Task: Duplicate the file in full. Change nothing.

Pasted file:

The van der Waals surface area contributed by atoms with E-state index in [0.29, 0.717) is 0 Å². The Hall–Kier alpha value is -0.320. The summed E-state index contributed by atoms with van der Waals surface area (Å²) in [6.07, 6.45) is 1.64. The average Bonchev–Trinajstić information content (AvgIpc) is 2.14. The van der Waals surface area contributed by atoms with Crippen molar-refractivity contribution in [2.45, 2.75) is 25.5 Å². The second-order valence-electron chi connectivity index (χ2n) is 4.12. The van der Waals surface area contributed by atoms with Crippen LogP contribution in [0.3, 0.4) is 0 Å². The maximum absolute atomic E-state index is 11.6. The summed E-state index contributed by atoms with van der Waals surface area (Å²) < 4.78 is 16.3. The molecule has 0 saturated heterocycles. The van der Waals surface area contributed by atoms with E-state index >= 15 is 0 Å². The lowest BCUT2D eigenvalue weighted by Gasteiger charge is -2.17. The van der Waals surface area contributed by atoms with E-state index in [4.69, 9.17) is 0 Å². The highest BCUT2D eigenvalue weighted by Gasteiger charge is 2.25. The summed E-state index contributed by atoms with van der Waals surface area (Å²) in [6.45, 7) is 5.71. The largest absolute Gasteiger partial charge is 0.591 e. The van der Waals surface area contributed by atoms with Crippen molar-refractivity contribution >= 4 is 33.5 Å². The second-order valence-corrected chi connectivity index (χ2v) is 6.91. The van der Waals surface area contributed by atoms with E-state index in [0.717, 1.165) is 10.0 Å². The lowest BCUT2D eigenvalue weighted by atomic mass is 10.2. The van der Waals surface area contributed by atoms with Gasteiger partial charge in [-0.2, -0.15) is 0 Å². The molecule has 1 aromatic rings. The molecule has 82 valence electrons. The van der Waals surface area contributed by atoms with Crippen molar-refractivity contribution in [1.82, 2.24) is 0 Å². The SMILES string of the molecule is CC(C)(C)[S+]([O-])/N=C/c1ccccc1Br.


The van der Waals surface area contributed by atoms with E-state index in [0.29, 0.717) is 0 Å². The Hall–Kier alpha value is -0.320. The summed E-state index contributed by atoms with van der Waals surface area (Å²) in [6.07, 6.45) is 1.64. The average Bonchev–Trinajstić information content (AvgIpc) is 2.14. The van der Waals surface area contributed by atoms with Crippen molar-refractivity contribution in [2.45, 2.75) is 25.5 Å². The second-order valence-electron chi connectivity index (χ2n) is 4.12. The van der Waals surface area contributed by atoms with Crippen LogP contribution in [0.3, 0.4) is 0 Å². The maximum absolute atomic E-state index is 11.6. The summed E-state index contributed by atoms with van der Waals surface area (Å²) < 4.78 is 16.3. The molecule has 0 saturated heterocycles. The van der Waals surface area contributed by atoms with E-state index >= 15 is 0 Å². The lowest BCUT2D eigenvalue weighted by Gasteiger charge is -2.17. The van der Waals surface area contributed by atoms with E-state index in [4.69, 9.17) is 0 Å². The highest BCUT2D eigenvalue weighted by Gasteiger charge is 2.25. The summed E-state index contributed by atoms with van der Waals surface area (Å²) in [6.45, 7) is 5.71. The largest absolute Gasteiger partial charge is 0.591 e. The van der Waals surface area contributed by atoms with Crippen molar-refractivity contribution >= 4 is 33.5 Å². The second-order valence-corrected chi connectivity index (χ2v) is 6.91. The van der Waals surface area contributed by atoms with E-state index in [0.717, 1.165) is 10.0 Å². The lowest BCUT2D eigenvalue weighted by atomic mass is 10.2. The van der Waals surface area contributed by atoms with Gasteiger partial charge in [-0.2, -0.15) is 0 Å². The molecule has 1 aromatic rings. The molecule has 82 valence electrons. The van der Waals surface area contributed by atoms with Crippen molar-refractivity contribution in [1.82, 2.24) is 0 Å². The SMILES string of the molecule is CC(C)(C)[S+]([O-])/N=C/c1ccccc1Br.